almost anything to get up on a good strong colt, and their
fondest shared wish--other than the wish to have steady
girlfriends--is to be licensed jockeys, like Joseph's father,
"I like this heat," DeVille says as the mercury soars past the
100[degree] mark. "My hands don't work right in the cold."
Brown spit drips from Meaux's mouth. "Cold don't bother me," he
brags. "I go on trail rides in the winter."
"So do I," DeVille counters quickly. "I go on trail rides all
the time! I ride through the lightning. I ride through the
thunderstorms. I ride to meet my mother!"
In a shack near the paddock, an undersized fellow grills pork
cutlets over a pecan-wood fire. "I'm a ladies' man," he says to
no one in particular. "Oh, yeah, I am a ladies' man for real."
He works the barbecue as a volunteer and a friend of the
Abshires; only friends and family work at the track. Virginia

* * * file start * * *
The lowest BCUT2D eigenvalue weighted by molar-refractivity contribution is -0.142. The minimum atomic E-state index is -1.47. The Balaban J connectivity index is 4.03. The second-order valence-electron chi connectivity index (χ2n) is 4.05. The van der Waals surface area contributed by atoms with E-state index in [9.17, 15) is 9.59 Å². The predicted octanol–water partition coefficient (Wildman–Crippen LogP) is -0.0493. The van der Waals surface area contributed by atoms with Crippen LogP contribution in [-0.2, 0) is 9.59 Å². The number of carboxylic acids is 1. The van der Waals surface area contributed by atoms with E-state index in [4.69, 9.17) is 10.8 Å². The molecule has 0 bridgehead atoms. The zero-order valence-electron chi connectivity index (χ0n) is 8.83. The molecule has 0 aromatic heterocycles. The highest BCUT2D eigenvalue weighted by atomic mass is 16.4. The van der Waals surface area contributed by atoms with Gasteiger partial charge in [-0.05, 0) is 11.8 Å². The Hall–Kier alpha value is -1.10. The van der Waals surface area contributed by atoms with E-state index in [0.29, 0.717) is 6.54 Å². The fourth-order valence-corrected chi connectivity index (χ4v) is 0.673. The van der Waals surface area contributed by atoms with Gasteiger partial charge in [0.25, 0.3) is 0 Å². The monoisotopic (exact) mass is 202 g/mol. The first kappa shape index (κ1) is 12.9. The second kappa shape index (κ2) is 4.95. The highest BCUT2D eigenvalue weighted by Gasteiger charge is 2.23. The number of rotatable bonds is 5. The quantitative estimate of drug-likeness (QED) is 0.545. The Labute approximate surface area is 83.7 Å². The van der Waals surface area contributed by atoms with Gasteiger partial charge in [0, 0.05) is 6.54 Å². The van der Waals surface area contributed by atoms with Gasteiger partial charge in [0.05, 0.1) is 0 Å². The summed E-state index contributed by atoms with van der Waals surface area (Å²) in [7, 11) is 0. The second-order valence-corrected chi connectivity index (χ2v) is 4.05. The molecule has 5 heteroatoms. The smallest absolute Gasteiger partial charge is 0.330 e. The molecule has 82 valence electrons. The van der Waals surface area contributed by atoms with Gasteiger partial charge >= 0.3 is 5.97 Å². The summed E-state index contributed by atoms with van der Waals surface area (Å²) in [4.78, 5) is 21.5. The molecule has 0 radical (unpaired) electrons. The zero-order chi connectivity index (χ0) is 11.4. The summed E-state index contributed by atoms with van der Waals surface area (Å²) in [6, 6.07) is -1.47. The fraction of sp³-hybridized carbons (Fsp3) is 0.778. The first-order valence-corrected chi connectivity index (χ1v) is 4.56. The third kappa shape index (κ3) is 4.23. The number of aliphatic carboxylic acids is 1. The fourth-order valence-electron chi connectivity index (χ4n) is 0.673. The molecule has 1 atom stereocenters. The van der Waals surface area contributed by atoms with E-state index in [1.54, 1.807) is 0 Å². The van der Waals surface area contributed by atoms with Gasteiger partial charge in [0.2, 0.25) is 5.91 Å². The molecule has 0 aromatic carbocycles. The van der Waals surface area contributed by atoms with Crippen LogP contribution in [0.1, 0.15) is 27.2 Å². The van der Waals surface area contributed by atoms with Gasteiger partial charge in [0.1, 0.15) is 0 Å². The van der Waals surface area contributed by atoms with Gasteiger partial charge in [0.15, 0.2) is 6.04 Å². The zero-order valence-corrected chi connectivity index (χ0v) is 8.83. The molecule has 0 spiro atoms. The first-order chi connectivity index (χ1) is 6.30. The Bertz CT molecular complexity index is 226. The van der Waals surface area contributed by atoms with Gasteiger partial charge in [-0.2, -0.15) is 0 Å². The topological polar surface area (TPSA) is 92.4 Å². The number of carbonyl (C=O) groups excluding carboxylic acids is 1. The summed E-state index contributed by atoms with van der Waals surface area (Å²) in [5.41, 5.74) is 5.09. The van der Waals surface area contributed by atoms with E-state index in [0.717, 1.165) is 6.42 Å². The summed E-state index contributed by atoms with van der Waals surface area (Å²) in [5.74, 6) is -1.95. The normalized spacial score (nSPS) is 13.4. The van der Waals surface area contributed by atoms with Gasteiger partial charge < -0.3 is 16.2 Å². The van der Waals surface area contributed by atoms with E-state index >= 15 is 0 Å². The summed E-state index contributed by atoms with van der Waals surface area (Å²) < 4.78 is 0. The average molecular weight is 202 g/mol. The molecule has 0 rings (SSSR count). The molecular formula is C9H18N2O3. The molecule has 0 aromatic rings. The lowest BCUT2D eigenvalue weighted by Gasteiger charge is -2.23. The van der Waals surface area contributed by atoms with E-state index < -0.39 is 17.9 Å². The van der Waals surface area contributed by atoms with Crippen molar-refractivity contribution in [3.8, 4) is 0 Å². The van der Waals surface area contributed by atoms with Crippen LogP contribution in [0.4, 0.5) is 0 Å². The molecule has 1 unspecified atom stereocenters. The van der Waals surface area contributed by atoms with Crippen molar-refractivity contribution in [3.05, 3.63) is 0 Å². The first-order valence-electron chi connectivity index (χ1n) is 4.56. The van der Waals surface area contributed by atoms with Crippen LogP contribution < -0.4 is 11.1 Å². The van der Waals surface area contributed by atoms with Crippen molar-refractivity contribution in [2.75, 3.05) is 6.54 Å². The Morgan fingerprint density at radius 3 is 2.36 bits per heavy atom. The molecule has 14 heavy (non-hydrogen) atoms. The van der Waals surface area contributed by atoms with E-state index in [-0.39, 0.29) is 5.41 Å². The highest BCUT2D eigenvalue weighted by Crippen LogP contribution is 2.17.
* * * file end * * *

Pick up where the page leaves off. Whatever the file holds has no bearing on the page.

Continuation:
Abshire presides over the kitchen behind the bar, where she's
putting the finishing touches on her jambalaya, which goes for
$2.50 a plate. She has had her hair done for the races, and she
pats it as she offers a customer her gumbo recipe.
Dianna Abshire, Cliff's 42-year-old sister, is the busiest
person around. She is the track's accountant, gardener, barmaid
and racing secretary. It's her job to draw up the card. Trainers
phone her with their entries on Saturday afternoon, and she has
the program typed and copied by the next morning. The trainers
can be finicky, she says. Some refuse to compete against each
other, citing blood feuds or terrible slights, while others want
an early race, knowing that by late afternoon the beer will
affect their judgment.
Ask Dianna what she likes best about her job and she'll tell you
it's the people. Her biggest problem? Crowd control. A sign
warns patrons that anyone caught fighting will be fined $250.
"All I knew about racing before this," says Dianna, "was to sit
down and enjoy it. Now I don't have a minute to myself." She
stares pointedly at Cliff. "But these races are something! We've
raced mules here and Shetland ponies. One time six men put up
$30 apiece, climbed into the starting gate and ran a footrace,
winner take all. Us women, we wanted to race, too--and we would